What is the Tech Worker Movement?
You might have heard the term "tech worker", born to distance ourselves from the idea that to produce technology you have to be a worker, not a hippie, startuppy, buzzword-spewing dude from California.
The work we do is material, concrete, tangible, stressing even if often is not measurable. Without our work, digital technology wouldn't be possible. Delusions of full-automation fall short as soon as you spend a couple days with a sys-admin.
Then we thought: there are other kinds of workers that are necessary to keep the big machine going. Without riders delivering food, Glovo, UberEats and Deliveroo won't run. WIthout drivers delivering packages, Amazon, YOOX, Zalando won't run. Without service people taking care of offices and feeding workers, no tech company would run. They are tech workers too.
So the movement was born and is leading to the creation of more freedom, more rights, more autonomy and better technology.
It's a galaxy of individuals, organizations, collectives, unions, squads of friends, computer programs, possibly some aliens and I'm sure at one meeting I've seen a talking dog that could write Python and was angry about their working conditions. (might have been a furry, idk)
There's no reason the tech industry should be a meat grinder for most and a paradise for a selected few. There's no reason why the tech industry, in a time of climatic collapse, should be focused on toxic products like predatory ad-targeting, mass surveillance, betting, weapons and military software and many others.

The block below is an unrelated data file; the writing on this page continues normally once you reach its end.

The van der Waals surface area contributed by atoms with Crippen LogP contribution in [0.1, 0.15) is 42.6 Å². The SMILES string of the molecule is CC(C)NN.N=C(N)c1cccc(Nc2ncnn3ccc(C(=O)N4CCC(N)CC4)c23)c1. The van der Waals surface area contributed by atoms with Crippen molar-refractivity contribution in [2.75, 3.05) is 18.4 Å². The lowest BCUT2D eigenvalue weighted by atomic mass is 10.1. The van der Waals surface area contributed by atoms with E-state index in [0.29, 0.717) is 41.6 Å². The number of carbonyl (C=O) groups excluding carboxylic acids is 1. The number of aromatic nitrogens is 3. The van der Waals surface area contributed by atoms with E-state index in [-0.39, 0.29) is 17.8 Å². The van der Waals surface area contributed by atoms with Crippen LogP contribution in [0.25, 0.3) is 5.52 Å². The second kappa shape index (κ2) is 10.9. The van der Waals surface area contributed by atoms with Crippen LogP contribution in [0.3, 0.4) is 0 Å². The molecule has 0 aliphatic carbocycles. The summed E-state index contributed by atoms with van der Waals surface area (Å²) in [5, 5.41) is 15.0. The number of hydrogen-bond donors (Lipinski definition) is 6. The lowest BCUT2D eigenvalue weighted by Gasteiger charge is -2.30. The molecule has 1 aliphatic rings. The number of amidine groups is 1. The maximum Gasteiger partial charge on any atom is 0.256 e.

If let to itself, the tech industry will develop technology against us, against the planet, against our future, only to make profit. The responsibility is ours: we can create better conditions for ourselves to create better technology. The future is ours to write.
If you want to join an organization:
Tech Workers Coalition: https://techworkerscoalition.org/
Game Workers Unite: https://www.gameworkersunite.org/get-involved
If you want to know more about the tech workers movement:
crosspostato da: https://lemmy.ml/post/239063
> In a solarpunk society, how would transgression look like? Obviously not the lame edgy kind like throwing a plastic wrap on the ground but the artistic, aesthetic, sexualized forms of transgression that challenge the status quo. Does it even make sense to pose such a question in an utopic setting? (especially one naively devoid of social tension like solarpunk)
In a solarpunk society, how would transgression look like? Obviously not the lame edgy kind like throwing a plastic wrap on the ground but the artistic, aesthetic, sexualized forms of transgression that challenge the status quo. Does it even make sense to pose such a question in an utopic setting? (especially one naively devoid of social tension like solarpunk)